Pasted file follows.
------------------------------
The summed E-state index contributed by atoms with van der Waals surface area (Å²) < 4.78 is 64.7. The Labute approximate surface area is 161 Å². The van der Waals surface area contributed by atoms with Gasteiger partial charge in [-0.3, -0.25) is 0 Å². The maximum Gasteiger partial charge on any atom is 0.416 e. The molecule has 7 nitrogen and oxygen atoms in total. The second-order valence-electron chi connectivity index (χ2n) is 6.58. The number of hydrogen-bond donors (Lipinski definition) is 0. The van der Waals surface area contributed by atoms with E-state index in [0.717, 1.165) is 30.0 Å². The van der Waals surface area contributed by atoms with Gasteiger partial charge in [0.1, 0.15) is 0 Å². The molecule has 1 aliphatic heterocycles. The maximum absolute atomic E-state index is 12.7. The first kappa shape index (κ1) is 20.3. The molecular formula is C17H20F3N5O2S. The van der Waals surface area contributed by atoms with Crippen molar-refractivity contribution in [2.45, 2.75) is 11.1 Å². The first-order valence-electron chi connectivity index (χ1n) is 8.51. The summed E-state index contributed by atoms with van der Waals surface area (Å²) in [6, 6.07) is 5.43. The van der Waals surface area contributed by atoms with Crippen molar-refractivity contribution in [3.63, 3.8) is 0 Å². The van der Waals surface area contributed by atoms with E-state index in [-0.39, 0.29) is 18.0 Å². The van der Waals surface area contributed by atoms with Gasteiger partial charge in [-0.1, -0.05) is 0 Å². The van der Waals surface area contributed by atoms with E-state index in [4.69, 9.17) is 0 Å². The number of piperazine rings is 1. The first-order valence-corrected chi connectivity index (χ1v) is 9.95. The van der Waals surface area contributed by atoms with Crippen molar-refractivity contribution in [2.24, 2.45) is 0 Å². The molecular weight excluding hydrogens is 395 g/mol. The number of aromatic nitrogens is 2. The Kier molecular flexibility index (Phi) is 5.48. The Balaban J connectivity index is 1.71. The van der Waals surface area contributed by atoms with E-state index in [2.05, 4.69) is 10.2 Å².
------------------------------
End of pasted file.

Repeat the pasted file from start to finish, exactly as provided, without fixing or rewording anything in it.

The summed E-state index contributed by atoms with van der Waals surface area (Å²) < 4.78 is 64.7. The Labute approximate surface area is 161 Å². The van der Waals surface area contributed by atoms with Gasteiger partial charge in [-0.3, -0.25) is 0 Å². The maximum Gasteiger partial charge on any atom is 0.416 e. The molecule has 7 nitrogen and oxygen atoms in total. The second-order valence-electron chi connectivity index (χ2n) is 6.58. The number of hydrogen-bond donors (Lipinski definition) is 0. The van der Waals surface area contributed by atoms with E-state index in [0.717, 1.165) is 30.0 Å². The van der Waals surface area contributed by atoms with Gasteiger partial charge in [0.1, 0.15) is 0 Å². The molecule has 1 aliphatic heterocycles. The maximum absolute atomic E-state index is 12.7. The first kappa shape index (κ1) is 20.3. The molecular formula is C17H20F3N5O2S. The van der Waals surface area contributed by atoms with Crippen molar-refractivity contribution in [2.45, 2.75) is 11.1 Å². The first-order valence-electron chi connectivity index (χ1n) is 8.51. The summed E-state index contributed by atoms with van der Waals surface area (Å²) in [6, 6.07) is 5.43. The van der Waals surface area contributed by atoms with Crippen molar-refractivity contribution in [3.63, 3.8) is 0 Å². The van der Waals surface area contributed by atoms with E-state index in [-0.39, 0.29) is 18.0 Å². The van der Waals surface area contributed by atoms with Gasteiger partial charge in [-0.1, -0.05) is 0 Å². The van der Waals surface area contributed by atoms with E-state index in [4.69, 9.17) is 0 Å². The number of piperazine rings is 1. The first-order valence-corrected chi connectivity index (χ1v) is 9.95. The van der Waals surface area contributed by atoms with Crippen molar-refractivity contribution in [2.24, 2.45) is 0 Å². The molecular weight excluding hydrogens is 395 g/mol. The number of aromatic nitrogens is 2. The Kier molecular flexibility index (Phi) is 5.48. The Balaban J connectivity index is 1.71. The van der Waals surface area contributed by atoms with E-state index in [2.05, 4.69) is 10.2 Å².